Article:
I disliked this extract quite violently. The author starts by describing a mother locking her children in to go out gallivanting – but where Klüssendorf focuses on the child’s perspective in that same situation, Steiner has created a clichéd monster mummy. A woman who sticks her tongue out at the mirror like in the trashiest of chick-lit and picks up men in bars – what else? It all seems to be dripping with judgementalism – of course the children are lonely outsiders who can’t join in the other kids’ games. Really, ask someone else whether this book is any good – for me it simply presses all the wrong buttons.
Writer’s previous/other job: not revealed in official biography
Jury bonus point: “real” themes
Quote from my notes: Sounds like “refreshingly naïve” – i.e. what men want women to be like.
Marlene Streeruwitz: Die Schmerzmacherin
I do like Marlene Streeruwitz’s writing; she has some very interesting ideas and approaches. However, I can’t for the life of me tell what on earth this extract is about. Something to do with an ominous security service, apparently. Great staccato style though.
Writer’s previous/other job: theatre director
Jury bonus point: enigmatic
Quote from my notes: Wtf?! What is this lady doing drinking vodka first thing in the morning in a car in the snow?
My personal shortlist?
Strubel, Modick, Melle, Klüssendorf, Brandt and Ruge. The official version is announced on Wednesday.
Friday, 9 September 2011
But it remains my pipe dream. If you're ever stuck for a gift I'm sure almost anyone would be thrilled to receive lovingly designed legal tender German postage stamps. Or is that just me?
Wednesday, 7 September 2011
A shame, really, that the German post office won't be doing the publisher's advertising for them free of charge. Although it is about time they put another writer on a stamp - the last one was Borges back in October of last year, marking Argentina's spot as guest of honour at the Frankfurt Book Fair.
Ah, literature meets philately - possibly one of the nerdiest combinations ever. Mind you, I did see a guy the other day wearing a "Star Wars Sucks" T-shirt. I think only a T-shirt printed with a fictitious Arno Schmidt postage stamp could possibly top that. And one day I'll get round to posting about German trains named after writers.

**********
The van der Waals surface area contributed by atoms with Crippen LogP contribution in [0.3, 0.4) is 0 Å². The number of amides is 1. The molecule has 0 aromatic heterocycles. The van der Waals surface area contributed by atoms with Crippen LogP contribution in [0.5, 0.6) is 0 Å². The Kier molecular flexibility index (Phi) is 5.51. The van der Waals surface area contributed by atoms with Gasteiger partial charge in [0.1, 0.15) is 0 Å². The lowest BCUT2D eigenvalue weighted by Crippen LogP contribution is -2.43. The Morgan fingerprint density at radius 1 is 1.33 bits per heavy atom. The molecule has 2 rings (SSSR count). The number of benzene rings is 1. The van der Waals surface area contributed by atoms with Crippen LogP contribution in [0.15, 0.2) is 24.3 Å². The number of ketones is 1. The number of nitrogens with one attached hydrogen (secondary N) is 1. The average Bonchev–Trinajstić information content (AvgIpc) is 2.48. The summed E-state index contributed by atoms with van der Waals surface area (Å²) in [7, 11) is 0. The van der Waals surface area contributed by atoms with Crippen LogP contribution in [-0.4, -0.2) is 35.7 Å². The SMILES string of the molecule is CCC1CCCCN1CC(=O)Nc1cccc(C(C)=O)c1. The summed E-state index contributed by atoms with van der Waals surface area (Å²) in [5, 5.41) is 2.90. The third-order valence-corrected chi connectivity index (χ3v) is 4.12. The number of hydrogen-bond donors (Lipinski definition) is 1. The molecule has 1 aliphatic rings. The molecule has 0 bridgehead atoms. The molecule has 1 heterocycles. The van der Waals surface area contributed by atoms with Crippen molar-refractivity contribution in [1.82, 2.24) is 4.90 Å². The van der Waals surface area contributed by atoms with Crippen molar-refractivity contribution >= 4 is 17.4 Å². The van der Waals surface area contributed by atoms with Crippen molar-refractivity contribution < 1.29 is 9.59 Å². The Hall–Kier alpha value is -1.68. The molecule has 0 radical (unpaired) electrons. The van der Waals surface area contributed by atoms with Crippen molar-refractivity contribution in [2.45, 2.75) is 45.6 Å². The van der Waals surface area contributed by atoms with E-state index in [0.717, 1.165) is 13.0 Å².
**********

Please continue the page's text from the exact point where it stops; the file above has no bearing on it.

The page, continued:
Tuesday, 6 September 2011
Meanwhile, though, there's been a slight rash of other writers working a similar concept. The version being sold as sexier is by Jochen Rausch and is called Trieb (Drive). I don't think the sexy thing applies to the respective writers, though, because if you compare and contrast Schirach with Rausch it's pretty much out of the frying pan into the fire, if you ask me. Think ex-Young Conservative versus spectacularly bespectacled media type trapped in the eighties. Or am I falling into the cliché trap? Anyway, a brief flick through an online sample revealed staccato sentences and pop psychology.
Next up is a collection of craaaa-zy court cases with the title Es juckt so fürchterlich, Herr Richter! (It's So Terribly Itchy, Your Honour!), written by the crime reporter Uta Eisenhardt. Looks rather fun actually, if you like books with exclamation marks in their titles.
And then there's another one just out by the literary critic Ursula März, which just goes to show how terribly posh the whole phenomenon now is. Called Fast schon kriminell (Almost Criminal) - which sounds so utterly twee to me that I'm tempted to think it's all an elaborate hoax - the book's billed as a literary gem. I had a look at the sample from this collection too, and it does seem to be well written and rather clever.
Gone are the days of true crime = trash. I shall miss them as I pay just under €20 for a terribly literary hardback.
Friday, 2 September 2011
Naomi Schenck/Ulrich Rüdenauer (eds.): Archiv verworfener Möglichkeiten (belleville)
(Fascinating pictures of sets/scenarios for unmade films, accompanied by texts by some excellent German writers)
Joseph Mitchell: McSorley’s Wonderful Saloon. New Yorker Geschichten (diaphanes)
(Pieces for the New Yorker, trans. Sven Koch and Andrea Stumpf)
Monique Schwitter: Goldfischgedächtnis (Literaturverlag Droschl)
(Short stories of absence, loss and death)
Nino Haratischwili: Mein sanfter Zwilling (Frankfurter Verlagsanstalt)
(Second novel by promising young thing, a love story that I suspect is probably a bit twisted)
John Ashbery: Ein weltgewandtes Land (luxbooks)
(Famous American poet translated by 27 not quite so famous German poets)
Lee Rourke: Der Kanal (mairisch Verlag)
(My secret favourite but I'm not allowed to say so because officially I only love German books; trans. Roberta Schneider)
Akos Doma: Die allgemeine Tauglichkeit (Rotbuch Verlag)
(Novel about a raggle-taggle band of losers by a translator from Hungarian; sounds quite good)
Steven Uhly: Adams Fuge (Secession Verlag)
(Second novel about a Turkish guy in Germany by a half-Bengali guy in Germany who translates from Spanish, Portuguese and English; I really want to read it)
Peter Kurzeck: Vorabend (Stroemfeld Verlag)
(Very poetic portrait of the author's childhood, presumably plot-free but very beautiful; longlisted for the big German Book Prize too)
Erich Mühsam: Tagebücher. Vol 1. Ed. Chris Hirte and Conrad Piens (Verbrecher Verlag)
(Diaries of Germany's favourite anarchist; they're planning another 13 volumes)